Practical Ecommerce

Conversion Tip: Understand Why Visitors Abandon Purchases

We continue our series of conversion tips from Charles Nicholls, founder and CEO of SeeWhy, a conversion and cart-abandonment-recovery firm. For this tip, Nicholls addresses the two main causes of abandoned purchases and what they mean to ecommerce merchants.

Charles Nicholls

Charles Nicholls

Charles Nicholls: “A new Forrester study reveals that the top reason why customers abandon shopping carts is the cost of shipping and handling. This is not a surprise. It has been the top reason for years, and it is unlikely
to change unless free shipping becomes widespread. When you consider the
top five reasons why visitors abandon shopping carts together, two
common causes emerge: (1) price (shipping and handling, looking for a
better deal) or (2) because the visitor is not yet ready to buy.

“Understanding this is important when you look at your conversion
numbers. Offering promotions to customers is effective in both
converting price sensitive customers and encouraging those not
quite ready to buy. But because promotions are effective, they can have
a big impact on conversion numbers, and you need to be very aware of
this when looking at any volatility in your website conversion rate.”

Charles Nicholls

Charles Nicholls

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  1. Elizabeth Ball August 20, 2010 Reply

    Is cart abandonment classified as never receiving the sale – or that the purchase is not finalised in one process?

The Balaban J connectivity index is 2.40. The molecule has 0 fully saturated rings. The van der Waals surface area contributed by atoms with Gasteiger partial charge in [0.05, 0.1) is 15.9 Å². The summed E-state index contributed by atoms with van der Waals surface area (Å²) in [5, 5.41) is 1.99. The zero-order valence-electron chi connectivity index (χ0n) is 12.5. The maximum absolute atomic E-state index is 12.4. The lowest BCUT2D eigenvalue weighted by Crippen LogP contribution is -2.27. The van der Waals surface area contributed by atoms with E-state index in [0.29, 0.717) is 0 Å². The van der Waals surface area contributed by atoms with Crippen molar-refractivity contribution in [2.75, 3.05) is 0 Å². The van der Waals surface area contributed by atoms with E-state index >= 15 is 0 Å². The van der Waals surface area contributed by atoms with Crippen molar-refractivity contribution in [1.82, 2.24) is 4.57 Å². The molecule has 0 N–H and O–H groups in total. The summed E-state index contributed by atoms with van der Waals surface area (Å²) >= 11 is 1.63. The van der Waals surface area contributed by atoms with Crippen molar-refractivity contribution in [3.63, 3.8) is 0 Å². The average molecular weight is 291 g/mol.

I would be very interested in knowing the rates of abandonment recovery ie by contacting a customer regarding an abandoned sale with a triggered email, the etailer can recover the sale.
    If "not ready" segment is the second-largest cart abandonment reason, surely it is throwing money away to offer a promotion if the customer abandons it temporarily as they have to return again with the recipient’s colour, size, birth details or other personalisation elements to complete the sale?

  2. mikeatsky August 24, 2010 Reply

    @ Elizabeth: Great observation, though It may not be a complete waste of money. If you offer a discount code and promote it properly it could lead to a bigger sale – if it’s gifting season mention ‘something for all, even yourself’ and they could buy more.

    I’d think that maybe using different triggers then send emails timed differently for each case… for those that bounce quickly, send right away with an offer. Those that browse the pages, and maybe even add to cart can wait to see if they return in a day or two, and if not then send a discount code.